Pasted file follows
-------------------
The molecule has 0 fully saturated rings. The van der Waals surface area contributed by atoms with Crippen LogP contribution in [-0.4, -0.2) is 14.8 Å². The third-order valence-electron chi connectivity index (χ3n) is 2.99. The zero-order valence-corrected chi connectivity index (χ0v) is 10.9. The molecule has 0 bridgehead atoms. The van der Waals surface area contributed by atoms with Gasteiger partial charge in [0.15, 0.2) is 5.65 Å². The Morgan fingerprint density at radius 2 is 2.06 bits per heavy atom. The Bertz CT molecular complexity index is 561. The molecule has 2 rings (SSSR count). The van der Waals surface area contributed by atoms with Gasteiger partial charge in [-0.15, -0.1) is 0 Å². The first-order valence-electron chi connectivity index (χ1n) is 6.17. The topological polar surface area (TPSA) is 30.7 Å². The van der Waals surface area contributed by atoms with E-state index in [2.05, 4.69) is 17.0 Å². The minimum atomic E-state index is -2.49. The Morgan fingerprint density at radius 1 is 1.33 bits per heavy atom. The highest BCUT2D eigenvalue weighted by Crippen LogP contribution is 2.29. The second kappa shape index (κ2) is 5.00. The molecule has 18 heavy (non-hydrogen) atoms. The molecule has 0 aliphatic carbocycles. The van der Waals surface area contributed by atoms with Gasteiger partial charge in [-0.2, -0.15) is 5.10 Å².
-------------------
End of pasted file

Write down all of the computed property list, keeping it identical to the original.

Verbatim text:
The molecule has 0 fully saturated rings. The van der Waals surface area contributed by atoms with Crippen LogP contribution in [-0.4, -0.2) is 14.8 Å². The third-order valence-electron chi connectivity index (χ3n) is 2.99. The zero-order valence-corrected chi connectivity index (χ0v) is 10.9. The molecule has 0 bridgehead atoms. The van der Waals surface area contributed by atoms with Gasteiger partial charge in [0.15, 0.2) is 5.65 Å². The Morgan fingerprint density at radius 2 is 2.06 bits per heavy atom. The Bertz CT molecular complexity index is 561. The molecule has 2 rings (SSSR count). The van der Waals surface area contributed by atoms with Gasteiger partial charge in [-0.15, -0.1) is 0 Å². The first-order valence-electron chi connectivity index (χ1n) is 6.17. The topological polar surface area (TPSA) is 30.7 Å². The van der Waals surface area contributed by atoms with E-state index in [2.05, 4.69) is 17.0 Å². The minimum atomic E-state index is -2.49. The Morgan fingerprint density at radius 1 is 1.33 bits per heavy atom. The highest BCUT2D eigenvalue weighted by Crippen LogP contribution is 2.29. The second kappa shape index (κ2) is 5.00. The molecule has 18 heavy (non-hydrogen) atoms. The molecule has 0 aliphatic carbocycles. The van der Waals surface area contributed by atoms with Gasteiger partial charge in [-0.2, -0.15) is 5.10 Å².